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By John Herzfeld
NEW YORK—The emergence of cloud technology as an electronic content infrastructure in the entertainment industry raises complex copyright issues, attorneys said at a Sept. 15 panel discussion.
Increased reliance on cloud-based distribution platforms and business models in the industry “creates novel and inevitably ambiguous copyright issues,” according to Daniel E. Schnapp, who moderated the discussion at a Copyright Society of the U.S.A. luncheon.
At stake is the balance between copyright holders' exclusive rights to reproduce and publicly perform their works versus the ability of consumers and service providers to make lawful use of the content through emerging technologies without infringement, he suggested.
The growth of centralized, cloud-based services is being driven by “insatiable consumer demand for content anywhere, anytime, and on any device,” continued Schnapp, who chairs the new media, entertainment, and technology practice group at Hughes, Hubbard & Reed, New York. “Everyone wants a piece of content on the go, and the cloud is enabling that to happen.”
In the process of pursuing that ubiquitous content access model, however, “copyrights are being transferred, transmitted, and distributed,” suggested Barry I. Slotnick, chair of the intellectual property and entertainment litigation practice group at Loeb & Loeb. New York.
Slotnick filed an amicus brief for music publishers in Capitol Records Inc. v. MP3tunes LLC, No. 1:07-cv-09931-WHP-FM (S.D.N.Y. Aug 22, 2011).
Pointing to recent case law, Slotnick said: “We are in a perilous time for copyright owners.”
In addition to a partial summary judgment ruling against the record company in the MP3tunes case, Slotnick also cited the U.S. Court of Appeals for the Second Circuit's decision in Cartoon Network L.P. v. CSC Holdings Inc., 536 F.3d 121, 87 USPQ2d 1641 (2d Cir. 2008).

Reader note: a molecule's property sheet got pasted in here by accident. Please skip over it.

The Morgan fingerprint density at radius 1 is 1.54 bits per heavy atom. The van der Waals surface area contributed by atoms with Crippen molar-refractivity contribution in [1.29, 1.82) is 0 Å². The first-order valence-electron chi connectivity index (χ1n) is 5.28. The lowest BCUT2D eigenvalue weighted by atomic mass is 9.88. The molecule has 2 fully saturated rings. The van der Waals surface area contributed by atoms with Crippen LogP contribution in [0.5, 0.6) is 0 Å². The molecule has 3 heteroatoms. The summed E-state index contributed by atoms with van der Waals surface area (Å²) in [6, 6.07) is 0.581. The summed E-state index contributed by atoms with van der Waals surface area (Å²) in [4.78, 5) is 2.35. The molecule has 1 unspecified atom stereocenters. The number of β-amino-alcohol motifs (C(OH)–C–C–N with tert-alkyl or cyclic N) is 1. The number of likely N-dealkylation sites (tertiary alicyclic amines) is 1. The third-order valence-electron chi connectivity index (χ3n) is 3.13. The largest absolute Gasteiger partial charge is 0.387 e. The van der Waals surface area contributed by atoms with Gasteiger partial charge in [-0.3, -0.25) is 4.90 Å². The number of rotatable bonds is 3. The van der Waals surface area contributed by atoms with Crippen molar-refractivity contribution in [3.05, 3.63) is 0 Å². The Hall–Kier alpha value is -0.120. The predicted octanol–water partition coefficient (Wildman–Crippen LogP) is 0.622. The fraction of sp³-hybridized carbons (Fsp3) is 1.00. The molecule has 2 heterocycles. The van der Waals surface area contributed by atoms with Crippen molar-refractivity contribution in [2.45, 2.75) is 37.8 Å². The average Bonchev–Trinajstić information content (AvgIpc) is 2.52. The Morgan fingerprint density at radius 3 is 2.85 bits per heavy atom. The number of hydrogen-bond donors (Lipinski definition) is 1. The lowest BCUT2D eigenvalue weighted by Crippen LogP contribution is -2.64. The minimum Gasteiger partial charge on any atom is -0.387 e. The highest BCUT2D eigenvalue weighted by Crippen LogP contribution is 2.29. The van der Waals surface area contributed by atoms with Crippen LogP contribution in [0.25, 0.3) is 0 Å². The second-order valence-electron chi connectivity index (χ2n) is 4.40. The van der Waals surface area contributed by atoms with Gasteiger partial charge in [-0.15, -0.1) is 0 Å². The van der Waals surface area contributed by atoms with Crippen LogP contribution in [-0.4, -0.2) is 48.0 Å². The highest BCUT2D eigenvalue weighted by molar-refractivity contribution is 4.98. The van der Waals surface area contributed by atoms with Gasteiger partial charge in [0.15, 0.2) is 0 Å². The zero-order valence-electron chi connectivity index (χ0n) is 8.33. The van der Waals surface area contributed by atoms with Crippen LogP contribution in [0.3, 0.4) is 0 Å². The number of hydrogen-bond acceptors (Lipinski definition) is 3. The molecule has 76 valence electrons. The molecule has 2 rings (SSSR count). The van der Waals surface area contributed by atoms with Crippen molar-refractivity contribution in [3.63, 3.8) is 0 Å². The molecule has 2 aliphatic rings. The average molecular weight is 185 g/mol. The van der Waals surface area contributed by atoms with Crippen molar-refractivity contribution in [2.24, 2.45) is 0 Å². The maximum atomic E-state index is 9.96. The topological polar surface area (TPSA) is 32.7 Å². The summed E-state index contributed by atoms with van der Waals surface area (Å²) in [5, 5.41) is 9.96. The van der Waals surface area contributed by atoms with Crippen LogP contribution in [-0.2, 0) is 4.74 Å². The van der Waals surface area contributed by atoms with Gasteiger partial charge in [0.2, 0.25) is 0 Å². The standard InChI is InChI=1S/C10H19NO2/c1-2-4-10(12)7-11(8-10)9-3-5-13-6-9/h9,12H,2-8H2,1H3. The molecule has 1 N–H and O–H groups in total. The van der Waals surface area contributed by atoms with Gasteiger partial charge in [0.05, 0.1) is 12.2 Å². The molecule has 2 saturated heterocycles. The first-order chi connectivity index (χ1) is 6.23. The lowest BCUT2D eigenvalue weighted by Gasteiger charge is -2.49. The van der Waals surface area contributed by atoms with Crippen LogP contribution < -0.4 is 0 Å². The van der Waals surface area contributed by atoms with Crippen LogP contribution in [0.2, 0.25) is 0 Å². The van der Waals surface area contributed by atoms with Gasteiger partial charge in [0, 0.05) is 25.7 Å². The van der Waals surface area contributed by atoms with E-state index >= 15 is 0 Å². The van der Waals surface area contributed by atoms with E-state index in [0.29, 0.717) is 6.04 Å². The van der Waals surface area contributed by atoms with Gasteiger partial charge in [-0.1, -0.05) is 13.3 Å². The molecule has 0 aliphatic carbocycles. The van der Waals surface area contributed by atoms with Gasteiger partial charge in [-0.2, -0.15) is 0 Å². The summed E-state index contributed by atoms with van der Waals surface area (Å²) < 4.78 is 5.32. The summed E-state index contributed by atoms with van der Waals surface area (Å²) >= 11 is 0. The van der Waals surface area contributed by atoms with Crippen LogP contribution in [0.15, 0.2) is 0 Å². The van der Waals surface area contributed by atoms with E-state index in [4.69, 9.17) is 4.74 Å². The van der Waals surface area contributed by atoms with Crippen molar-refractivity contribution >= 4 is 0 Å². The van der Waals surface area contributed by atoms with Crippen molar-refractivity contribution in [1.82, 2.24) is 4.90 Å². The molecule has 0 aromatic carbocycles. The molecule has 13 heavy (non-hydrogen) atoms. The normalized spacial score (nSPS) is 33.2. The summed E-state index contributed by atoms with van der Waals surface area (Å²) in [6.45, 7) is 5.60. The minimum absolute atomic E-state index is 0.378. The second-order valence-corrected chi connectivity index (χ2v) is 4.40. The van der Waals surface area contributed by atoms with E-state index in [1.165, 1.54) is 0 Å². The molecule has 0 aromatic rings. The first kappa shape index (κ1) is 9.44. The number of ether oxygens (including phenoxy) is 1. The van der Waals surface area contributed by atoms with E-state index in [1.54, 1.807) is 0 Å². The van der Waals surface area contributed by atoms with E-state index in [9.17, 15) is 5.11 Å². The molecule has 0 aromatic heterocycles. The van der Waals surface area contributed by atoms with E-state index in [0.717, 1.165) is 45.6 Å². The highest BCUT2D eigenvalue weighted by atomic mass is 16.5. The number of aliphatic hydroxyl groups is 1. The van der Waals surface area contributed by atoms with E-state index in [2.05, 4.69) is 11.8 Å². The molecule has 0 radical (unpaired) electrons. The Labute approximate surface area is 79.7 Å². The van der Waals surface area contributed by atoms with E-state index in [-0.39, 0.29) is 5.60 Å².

“The decisions are not looking good for owners, to say the least,” he commented. As distinguished from a service like Napster, for instance, the cloud service providers “are legitimate businesses arguably willing to comply with the law,” he said.
Indeed, cloud-based service providers are seeking to deliver the benefits of cloud technology to customers without running afoul of the Digital Milennium Copyright Act, said Vanessa C. Hew of Duane Morris, New York, who represents MP3tunes in its continuing case.
The key distinction, Hew suggested, is determining the intended audience of a transmission.
The Cartoon Network case, “stands for the fact that public performance should be analyzed by who is capable of receiving a certain transmission,” she said. “Is the transmission to a public audience or a private person?”
That case has been “misinterpreted in many ways,” she said, but its reasoning can be applied workably to questions raised by such cloud technology as internet-based content “lockers.”
In a detailed discussion of the case law, Hew maintained in general that cloud-based service providers were serving as passive, neutral conduits, while Slotknick suggested that the electronic storage locker concept was an end-run around public performance rights that lends itself to infringements.
The potential role of service providers in policing copyright infringements raises privacy and other civil rights issues, Slotnick acknowledged. “It is troubling” he said, “but there must be a balance between all the wonderful things technology can do and compensating the people who create the material that makes the technology interesting.”
Hew characterized cloud technology as simply offering consumers a more efficient way to store entertainment content. “People don't want to carry everything around in a thumb drive,” she said. “The cloud is a viable business model.”
Asked by Schnapp whether legislative change is needed to set the proper copyright balance for cloud services, Slotnick agreed but warned that it is not a practical possibilitity.
“The law will always be behind the technology,” he said, commenting that the DMCA “was useful about a year into the millennium.”
He added: “As a practical matter, Congress is not likely the change the law.”
A variety of steps are possible within current law, Slotnick continued, such as compulsory licensing or user fees. “The courts are the most reasonable place to get our law dealt with, but we're seeing some cases that I find troublesome,” he cautioned.
When videocassette recorders became established, their use did not meet fears that it would cut into entertainment sales but opened up new marketing avenues, Hew said as the panel sought to sum up a wide-ranging discussion.
“The VCR copied something that was already available for free [on television] in my household, but the new technology allows me to get music from somebody else's site,” Slotnick countered.
“That's the way the world is going,” Schnapp interjected. “There will always be legal and illegal uses.”
Slotnick argued, however, that even if the new systems are more sophisticated and “perhaps more legal” than Napster, “the end result is the same: copyright owners are not being compensated the way they were before these technological improvements.”
A blog posting on cloud copyright issues by Schnapp and Matthew Syrkin is available at http://www.digitalhhr.com
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